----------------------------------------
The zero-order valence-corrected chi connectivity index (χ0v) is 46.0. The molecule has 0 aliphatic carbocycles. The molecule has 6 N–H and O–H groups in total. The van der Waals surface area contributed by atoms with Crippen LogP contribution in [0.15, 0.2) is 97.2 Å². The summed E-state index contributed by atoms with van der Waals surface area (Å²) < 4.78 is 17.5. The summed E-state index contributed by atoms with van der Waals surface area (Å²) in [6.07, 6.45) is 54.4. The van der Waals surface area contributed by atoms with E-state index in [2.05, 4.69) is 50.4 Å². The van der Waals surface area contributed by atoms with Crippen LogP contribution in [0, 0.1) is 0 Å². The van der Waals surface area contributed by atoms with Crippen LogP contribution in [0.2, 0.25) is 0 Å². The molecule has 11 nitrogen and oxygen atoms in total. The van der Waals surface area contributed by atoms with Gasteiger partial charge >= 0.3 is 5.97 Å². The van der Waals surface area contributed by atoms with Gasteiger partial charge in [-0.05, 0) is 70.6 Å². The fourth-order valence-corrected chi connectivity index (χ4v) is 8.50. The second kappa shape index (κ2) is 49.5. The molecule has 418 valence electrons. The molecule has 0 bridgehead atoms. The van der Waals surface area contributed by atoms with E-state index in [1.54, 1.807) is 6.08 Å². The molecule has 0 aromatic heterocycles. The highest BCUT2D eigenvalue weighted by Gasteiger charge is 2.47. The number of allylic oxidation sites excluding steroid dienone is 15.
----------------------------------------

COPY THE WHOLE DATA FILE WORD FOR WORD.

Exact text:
The zero-order valence-corrected chi connectivity index (χ0v) is 46.0. The molecule has 0 aliphatic carbocycles. The molecule has 6 N–H and O–H groups in total. The van der Waals surface area contributed by atoms with Crippen LogP contribution in [0.15, 0.2) is 97.2 Å². The summed E-state index contributed by atoms with van der Waals surface area (Å²) < 4.78 is 17.5. The summed E-state index contributed by atoms with van der Waals surface area (Å²) in [6.07, 6.45) is 54.4. The van der Waals surface area contributed by atoms with E-state index in [2.05, 4.69) is 50.4 Å². The van der Waals surface area contributed by atoms with Crippen LogP contribution in [0, 0.1) is 0 Å². The van der Waals surface area contributed by atoms with Crippen LogP contribution in [0.2, 0.25) is 0 Å². The molecule has 11 nitrogen and oxygen atoms in total. The van der Waals surface area contributed by atoms with Gasteiger partial charge >= 0.3 is 5.97 Å². The van der Waals surface area contributed by atoms with Gasteiger partial charge in [-0.05, 0) is 70.6 Å². The fourth-order valence-corrected chi connectivity index (χ4v) is 8.50. The second kappa shape index (κ2) is 49.5. The molecule has 418 valence electrons. The molecule has 0 bridgehead atoms. The van der Waals surface area contributed by atoms with E-state index in [1.54, 1.807) is 6.08 Å². The molecule has 0 aromatic heterocycles. The highest BCUT2D eigenvalue weighted by Gasteiger charge is 2.47. The number of allylic oxidation sites excluding steroid dienone is 15.